Dustin Johnson is back at Augusta National, ready to contend

ablondin@thesunnews.comApril 8, 2014 



— As much as Dustin Johnson needed the two days of rest and bit of physical therapy he received for a stiff back that led to his withdrawal from the Shell Houston Open on Thursday, the panacea Johnson was seeking was his trip down Magnolia Lane on Sunday.

The back is all better this week.

“Coming out here it relaxes you a bit,” Johnson said. “For a golfer there is no better place. I grew up right down the road. It’s my favorite place to come every year. I love it. Just being here on the grounds is cool. I’m always excited to come here.”

The Columbia native is off to the best start of his seven-year PGA Tour career, notwithstanding the 80 he shot Thursday, and he can think of no better place to keep the roll going than Augusta National Golf Club and the 78th Masters Tournament.

“The game is perfect. It’s good,” Johnson said. “I’m hitting it well, putting it well, so I’m looking forward to getting started here.”

Johnson won the $8.5 million World Golf Championships-HSBC Champions in China in early November to begin his 2013-14 season, and in six events since he has tied for sixth in the Hyundai Tournament of Champions in early January, finished second in both the AT&T Pebble Beach National Pro-Am and Northern Trust Open in February, and tied for fourth in the WGC-Cadillac Championship in early March.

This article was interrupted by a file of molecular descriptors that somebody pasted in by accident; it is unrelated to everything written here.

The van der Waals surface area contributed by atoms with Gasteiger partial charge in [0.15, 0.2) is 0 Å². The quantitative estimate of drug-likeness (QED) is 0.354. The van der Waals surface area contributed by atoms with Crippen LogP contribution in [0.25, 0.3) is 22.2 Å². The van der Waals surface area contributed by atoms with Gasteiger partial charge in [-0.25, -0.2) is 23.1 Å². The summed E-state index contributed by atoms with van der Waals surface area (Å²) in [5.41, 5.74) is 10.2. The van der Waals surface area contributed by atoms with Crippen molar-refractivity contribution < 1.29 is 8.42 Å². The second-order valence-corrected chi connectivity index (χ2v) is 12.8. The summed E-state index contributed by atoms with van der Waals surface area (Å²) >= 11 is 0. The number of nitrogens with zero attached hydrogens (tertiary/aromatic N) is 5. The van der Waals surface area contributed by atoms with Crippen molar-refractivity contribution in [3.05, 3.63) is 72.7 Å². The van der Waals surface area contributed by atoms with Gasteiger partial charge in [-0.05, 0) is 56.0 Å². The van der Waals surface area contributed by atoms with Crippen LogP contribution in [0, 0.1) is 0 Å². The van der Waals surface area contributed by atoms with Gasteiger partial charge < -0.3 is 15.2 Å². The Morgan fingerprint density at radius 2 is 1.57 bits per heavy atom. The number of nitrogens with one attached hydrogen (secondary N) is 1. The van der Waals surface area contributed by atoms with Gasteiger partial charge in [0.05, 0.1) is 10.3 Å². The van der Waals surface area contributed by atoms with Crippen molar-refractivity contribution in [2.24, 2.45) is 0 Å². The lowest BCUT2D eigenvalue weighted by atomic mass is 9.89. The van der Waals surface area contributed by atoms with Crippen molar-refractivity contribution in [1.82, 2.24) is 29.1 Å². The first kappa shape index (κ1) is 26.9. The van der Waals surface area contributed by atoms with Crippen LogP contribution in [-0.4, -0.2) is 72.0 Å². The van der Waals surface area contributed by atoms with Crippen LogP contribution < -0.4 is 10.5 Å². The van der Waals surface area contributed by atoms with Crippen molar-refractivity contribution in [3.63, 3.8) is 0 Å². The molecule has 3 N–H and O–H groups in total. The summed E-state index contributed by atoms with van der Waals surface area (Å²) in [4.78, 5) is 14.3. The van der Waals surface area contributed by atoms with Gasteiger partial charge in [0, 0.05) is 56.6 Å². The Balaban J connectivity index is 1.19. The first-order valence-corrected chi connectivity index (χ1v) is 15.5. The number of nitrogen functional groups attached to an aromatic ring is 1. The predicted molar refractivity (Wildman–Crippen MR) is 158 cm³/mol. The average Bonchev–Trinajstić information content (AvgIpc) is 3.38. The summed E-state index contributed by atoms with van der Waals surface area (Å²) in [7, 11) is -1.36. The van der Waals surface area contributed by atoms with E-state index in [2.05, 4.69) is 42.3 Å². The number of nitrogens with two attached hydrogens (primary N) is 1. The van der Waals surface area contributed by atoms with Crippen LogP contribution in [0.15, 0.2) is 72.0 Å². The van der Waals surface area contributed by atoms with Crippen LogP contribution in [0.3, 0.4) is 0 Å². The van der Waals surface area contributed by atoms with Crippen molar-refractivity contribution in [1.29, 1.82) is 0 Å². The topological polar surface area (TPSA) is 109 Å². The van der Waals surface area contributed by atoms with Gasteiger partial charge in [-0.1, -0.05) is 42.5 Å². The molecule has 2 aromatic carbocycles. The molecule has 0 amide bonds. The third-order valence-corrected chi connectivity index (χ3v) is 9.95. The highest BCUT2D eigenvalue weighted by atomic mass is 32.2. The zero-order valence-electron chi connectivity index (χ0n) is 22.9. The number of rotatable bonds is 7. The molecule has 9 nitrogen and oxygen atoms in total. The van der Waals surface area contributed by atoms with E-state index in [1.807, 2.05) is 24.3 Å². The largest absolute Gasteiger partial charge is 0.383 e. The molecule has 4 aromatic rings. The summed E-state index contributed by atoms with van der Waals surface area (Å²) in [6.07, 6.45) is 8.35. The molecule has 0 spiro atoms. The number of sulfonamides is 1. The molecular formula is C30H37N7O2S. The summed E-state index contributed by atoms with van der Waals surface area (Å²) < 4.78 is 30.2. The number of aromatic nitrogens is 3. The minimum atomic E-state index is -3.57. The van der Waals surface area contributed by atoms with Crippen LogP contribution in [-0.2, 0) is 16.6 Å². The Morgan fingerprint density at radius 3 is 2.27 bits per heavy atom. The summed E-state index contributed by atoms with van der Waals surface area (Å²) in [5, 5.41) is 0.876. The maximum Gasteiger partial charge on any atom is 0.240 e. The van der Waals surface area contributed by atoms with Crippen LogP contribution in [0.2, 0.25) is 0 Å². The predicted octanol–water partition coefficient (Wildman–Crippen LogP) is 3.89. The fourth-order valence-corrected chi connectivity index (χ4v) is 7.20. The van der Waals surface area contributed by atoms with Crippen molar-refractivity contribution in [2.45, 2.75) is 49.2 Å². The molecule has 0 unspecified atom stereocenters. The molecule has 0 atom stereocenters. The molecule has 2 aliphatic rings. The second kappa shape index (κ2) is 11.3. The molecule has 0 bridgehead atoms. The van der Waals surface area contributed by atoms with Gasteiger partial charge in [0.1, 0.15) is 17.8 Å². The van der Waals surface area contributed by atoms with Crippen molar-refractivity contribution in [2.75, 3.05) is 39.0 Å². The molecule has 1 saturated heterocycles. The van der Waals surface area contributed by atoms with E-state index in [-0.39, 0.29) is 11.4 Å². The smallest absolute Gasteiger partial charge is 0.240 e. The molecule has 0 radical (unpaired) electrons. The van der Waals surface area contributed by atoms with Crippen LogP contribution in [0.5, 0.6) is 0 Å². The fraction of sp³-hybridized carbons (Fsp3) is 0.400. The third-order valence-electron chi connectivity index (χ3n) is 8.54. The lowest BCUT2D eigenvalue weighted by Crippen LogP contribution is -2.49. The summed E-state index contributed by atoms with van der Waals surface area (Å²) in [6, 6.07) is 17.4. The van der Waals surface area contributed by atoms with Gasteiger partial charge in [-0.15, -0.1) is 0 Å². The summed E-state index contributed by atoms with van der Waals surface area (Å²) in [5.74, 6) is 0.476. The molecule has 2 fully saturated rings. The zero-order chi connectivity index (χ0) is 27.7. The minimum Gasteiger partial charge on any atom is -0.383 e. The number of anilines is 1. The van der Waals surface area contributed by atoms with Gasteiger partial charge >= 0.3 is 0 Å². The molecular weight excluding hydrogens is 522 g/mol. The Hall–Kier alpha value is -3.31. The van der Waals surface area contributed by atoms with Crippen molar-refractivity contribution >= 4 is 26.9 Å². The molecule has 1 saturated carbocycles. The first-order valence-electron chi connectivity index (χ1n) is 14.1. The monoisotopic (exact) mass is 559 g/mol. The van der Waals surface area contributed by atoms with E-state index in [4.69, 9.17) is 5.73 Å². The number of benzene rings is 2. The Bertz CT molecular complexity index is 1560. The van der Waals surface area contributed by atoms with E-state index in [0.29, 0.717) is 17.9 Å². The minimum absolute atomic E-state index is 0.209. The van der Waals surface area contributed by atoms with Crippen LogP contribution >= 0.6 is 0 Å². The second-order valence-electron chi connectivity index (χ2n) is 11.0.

“I’ve been playing really well all year,” said Johnson, whose 80 was his worst round of the season by six shots and is his only competitive round in more than four weeks. “Since Shanghai I’ve really played good golf. I’ve got a lot of confidence right now. I’ve had a little bit of time off, but it’s nice to get back out here and it’s always great to come to Augusta.”

Johnson leads the PGA Tour in several statistics, including the all-around ranking, birdie average and par-breakers stat, and is second in earnings at $3.35 million despite teeing off in just seven events, the fewest among anyone in the top 10 and six fewer than money leader Jimmy Walker.

Johnson, 29, has won eight PGA Tour events, including at least one in each of his seven seasons on tour, and he’s still seeking his first major title.

The Masters has heretofore been the most difficult for the Coastal Carolina alumnus and Myrtle Beach homeowner. The 78th Masters will be Johnson’s 20th major, and he has either held a final-round lead or finished second in each of the other three.

After three finishes between 30th and 38th in his first three Masters appearances through 2011 – he missed the 2012 event with a back injury – Johnson’s tie for 13th last year is his best Augusta finish, and he held a lead through 27 holes before a rough back nine in the second round.

“I love this golf course. I think it sets up really well for me,” Johnson said. “The few prior years I never really played that well here. It didn’t have anything to do with the golf course; it was just me. I’ve gotten more comfortable with it, I think I understand how to play it a little bit better, and then I think the golf game is better too.”

His back won’t be a problem this week, Johnson assures. He returned to practicing Sunday, when he played nine holes at Augusta National.